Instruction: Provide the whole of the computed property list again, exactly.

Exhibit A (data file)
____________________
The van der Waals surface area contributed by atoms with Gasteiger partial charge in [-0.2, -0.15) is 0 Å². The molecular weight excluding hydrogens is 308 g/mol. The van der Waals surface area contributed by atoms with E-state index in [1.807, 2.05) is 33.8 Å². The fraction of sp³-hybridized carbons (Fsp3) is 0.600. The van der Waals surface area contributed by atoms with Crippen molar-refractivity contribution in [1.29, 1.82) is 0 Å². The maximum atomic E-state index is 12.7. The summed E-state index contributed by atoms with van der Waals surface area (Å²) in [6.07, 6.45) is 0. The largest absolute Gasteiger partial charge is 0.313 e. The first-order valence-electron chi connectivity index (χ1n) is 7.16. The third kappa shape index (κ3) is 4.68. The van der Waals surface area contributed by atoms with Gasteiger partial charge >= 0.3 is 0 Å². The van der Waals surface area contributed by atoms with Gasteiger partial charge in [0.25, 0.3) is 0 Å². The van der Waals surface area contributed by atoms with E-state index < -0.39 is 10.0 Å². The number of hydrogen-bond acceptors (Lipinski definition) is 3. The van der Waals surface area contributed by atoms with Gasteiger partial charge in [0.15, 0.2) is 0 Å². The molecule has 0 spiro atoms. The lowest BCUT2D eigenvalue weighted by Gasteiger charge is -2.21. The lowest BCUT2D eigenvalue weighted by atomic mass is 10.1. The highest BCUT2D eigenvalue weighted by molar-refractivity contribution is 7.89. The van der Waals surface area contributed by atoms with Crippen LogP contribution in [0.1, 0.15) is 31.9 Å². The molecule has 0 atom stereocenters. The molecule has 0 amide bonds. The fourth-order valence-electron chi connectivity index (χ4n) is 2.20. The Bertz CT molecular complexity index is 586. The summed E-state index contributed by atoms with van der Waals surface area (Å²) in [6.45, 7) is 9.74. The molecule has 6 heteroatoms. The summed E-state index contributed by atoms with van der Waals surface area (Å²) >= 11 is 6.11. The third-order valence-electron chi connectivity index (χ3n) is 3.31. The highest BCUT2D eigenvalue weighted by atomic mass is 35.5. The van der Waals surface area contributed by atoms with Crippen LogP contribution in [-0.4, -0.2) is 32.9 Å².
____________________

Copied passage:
The van der Waals surface area contributed by atoms with Gasteiger partial charge in [-0.2, -0.15) is 0 Å². The molecular weight excluding hydrogens is 308 g/mol. The van der Waals surface area contributed by atoms with E-state index in [1.807, 2.05) is 33.8 Å². The fraction of sp³-hybridized carbons (Fsp3) is 0.600. The van der Waals surface area contributed by atoms with Crippen molar-refractivity contribution in [1.29, 1.82) is 0 Å². The maximum atomic E-state index is 12.7. The summed E-state index contributed by atoms with van der Waals surface area (Å²) in [6.07, 6.45) is 0. The largest absolute Gasteiger partial charge is 0.313 e. The first-order valence-electron chi connectivity index (χ1n) is 7.16. The third kappa shape index (κ3) is 4.68. The van der Waals surface area contributed by atoms with Gasteiger partial charge >= 0.3 is 0 Å². The van der Waals surface area contributed by atoms with Gasteiger partial charge in [0.25, 0.3) is 0 Å². The van der Waals surface area contributed by atoms with E-state index < -0.39 is 10.0 Å². The number of hydrogen-bond acceptors (Lipinski definition) is 3. The van der Waals surface area contributed by atoms with Gasteiger partial charge in [0.15, 0.2) is 0 Å². The molecule has 0 spiro atoms. The lowest BCUT2D eigenvalue weighted by Gasteiger charge is -2.21. The lowest BCUT2D eigenvalue weighted by atomic mass is 10.1. The highest BCUT2D eigenvalue weighted by molar-refractivity contribution is 7.89. The van der Waals surface area contributed by atoms with Crippen LogP contribution in [0.1, 0.15) is 31.9 Å². The molecule has 0 atom stereocenters. The molecule has 0 amide bonds. The fourth-order valence-electron chi connectivity index (χ4n) is 2.20. The Bertz CT molecular complexity index is 586. The summed E-state index contributed by atoms with van der Waals surface area (Å²) in [6.45, 7) is 9.74. The molecule has 6 heteroatoms. The summed E-state index contributed by atoms with van der Waals surface area (Å²) >= 11 is 6.11. The third-order valence-electron chi connectivity index (χ3n) is 3.31. The highest BCUT2D eigenvalue weighted by atomic mass is 35.5. The van der Waals surface area contributed by atoms with Crippen LogP contribution in [-0.4, -0.2) is 32.9 Å².